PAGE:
If you have already read through my review of Mr. Lischetti’s classes at Cake Masters, then you know that I have upmost respect for his work and consider him to be a talented teacher as well as exceptional sugar sculptor.
First off, this is a beautiful book. I ordered it from Amazon without having done a lot of research on it and was quite impressed when a hard cover, full color, large format book arrived. While I expected tutorials in sculpting a range of figures, there is also an enticing baking and decorating section including a few very interesting recipes and methods that I, a non-pastry-chef, found pretty appealing.
There are also some really great sculpting references: Material guides, coloring guides and an anatomical scale for creating “cute” characters. Pretty useful for the beginning or intermediate sculptor. Some of his methods, like drawing a to-scale guide and laying your pieces against it are design industry techniques that many pro cake decorators would benefit from.
I tried a few projects from the book, so lets jump in with his cover girl, Flora the Woodland Fairy. I like fantasy creatures to start with and she’s an interesting design, though as you will see I can’t do anything straight forward and started making changes right off the bat.
Mr. Lischetti has a section on mould making which is an important part of this particular project. I learned mould making way back when I was in Studio School and I do think it is an easy skill that everyone should make an attempt to master. I didn’t have a fashion doll to behead, and if I was going to bother making a mould for a face no doubt I would want to sculpt it myself. I free hand sculpted my fairy’s head with the approximate proportions of the one in the tutorial.
I also did not have any Mexican Modeling Paste on hand, and after a bit of research I figured I could fake it out by adding a bunch of Tylose to my Satin Ice Gum Paste. The result was a hard paste that I had to periodically soften by kneading in water, but it set up quickly and seemed to offer the same level of support as the Mexican Modeling Paste. That stuff must be really strong because the first thing I noticed is Mr. Lischetti does not use the kind of armature systems I would have expected.
I used a caucasian flesh tone instead of pale green because I had it left over from the Nautical Tutorial. I also used a wire that went through the torso and neck just because I am not, actually, using his suggested modeling material and was concerned that my fairy might not be as strong as his. It took me about twenty minuets to get to this point.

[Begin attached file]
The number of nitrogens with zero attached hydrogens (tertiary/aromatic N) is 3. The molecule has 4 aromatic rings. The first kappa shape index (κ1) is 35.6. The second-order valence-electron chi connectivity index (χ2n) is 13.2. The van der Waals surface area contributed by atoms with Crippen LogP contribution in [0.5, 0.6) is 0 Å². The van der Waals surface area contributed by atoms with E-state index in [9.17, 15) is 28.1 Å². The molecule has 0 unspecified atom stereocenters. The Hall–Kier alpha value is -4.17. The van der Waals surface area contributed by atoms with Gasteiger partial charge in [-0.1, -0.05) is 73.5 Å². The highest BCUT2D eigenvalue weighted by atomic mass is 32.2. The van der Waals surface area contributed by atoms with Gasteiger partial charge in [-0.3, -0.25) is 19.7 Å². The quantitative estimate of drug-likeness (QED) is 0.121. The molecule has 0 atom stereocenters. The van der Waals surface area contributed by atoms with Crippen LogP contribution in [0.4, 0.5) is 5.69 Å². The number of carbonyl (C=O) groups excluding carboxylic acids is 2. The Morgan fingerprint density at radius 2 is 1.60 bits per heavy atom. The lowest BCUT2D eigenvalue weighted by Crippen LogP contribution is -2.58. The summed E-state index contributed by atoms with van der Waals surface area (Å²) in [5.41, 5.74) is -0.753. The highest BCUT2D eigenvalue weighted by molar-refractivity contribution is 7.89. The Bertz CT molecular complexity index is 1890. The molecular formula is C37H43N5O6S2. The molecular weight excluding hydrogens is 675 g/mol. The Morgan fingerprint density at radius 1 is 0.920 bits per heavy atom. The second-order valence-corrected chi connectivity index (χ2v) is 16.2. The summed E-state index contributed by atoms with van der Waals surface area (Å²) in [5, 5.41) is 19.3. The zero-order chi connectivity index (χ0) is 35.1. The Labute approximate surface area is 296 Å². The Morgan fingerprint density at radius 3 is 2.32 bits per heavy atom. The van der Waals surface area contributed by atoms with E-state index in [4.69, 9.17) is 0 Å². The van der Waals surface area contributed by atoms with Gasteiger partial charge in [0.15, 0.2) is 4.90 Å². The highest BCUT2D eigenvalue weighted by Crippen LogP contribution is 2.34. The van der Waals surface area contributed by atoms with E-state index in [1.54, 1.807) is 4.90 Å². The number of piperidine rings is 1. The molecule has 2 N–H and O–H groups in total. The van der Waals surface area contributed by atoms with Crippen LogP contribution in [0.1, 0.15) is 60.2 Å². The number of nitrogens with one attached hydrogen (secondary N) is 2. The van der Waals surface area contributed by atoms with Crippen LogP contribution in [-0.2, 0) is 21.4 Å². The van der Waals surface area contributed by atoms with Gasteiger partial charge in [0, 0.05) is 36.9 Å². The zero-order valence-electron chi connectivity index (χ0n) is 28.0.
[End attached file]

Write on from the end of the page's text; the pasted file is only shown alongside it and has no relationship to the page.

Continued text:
I did a figure sculpting project before the baking section, so while Mr. Lischetti uses marshmallow for many of his elaborate hair styles, I made due with gum paste. And then I really started having fun -- and as a result went completely off the rails. Did I mention my inability to just follow direction?
Some notes: I would like a better armature system -- though again, if I was using the recommended materials this might not apply. Also, if you have taken Anne's Figure Class over at Craftsy, I think you could just apply the armatures from that to this (which is more or less what I did). I would have liked a non-mould alternative included in the book. You can always skip around to some of the other figures in the book that do not use a mould as the face and sub it in, or practice sculpting out a face freehand. We teach classes here at the shop which include making a detailed face -- I more or less used that same technique here.
The sculpting section of this book is excellent for the intermediate to advanced sculptor. Some art background will be helpful but is not required as Mr. Lischetti has done most of the hard work and thinking in advance, leaving the reader to simply follow instructions. Because this book is aimed at the United Kingdom, be prepared to make adjustments and possibly make substitutes for materials listed.
Book: Animation in Sugar
Skill Level: Advanced/ Beginner/ Intermediate
"Must Have" Tools for Book
- Ball Tool
- Exacto knife
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Anna is a classically trained sculptor and illustrator who started her career in cake decorating with Ron Ben Israel in 2000. Since then she has worked for a number of well known cake studios in the New York area doing complex sugar work and design. Her specialties include freehand painting,...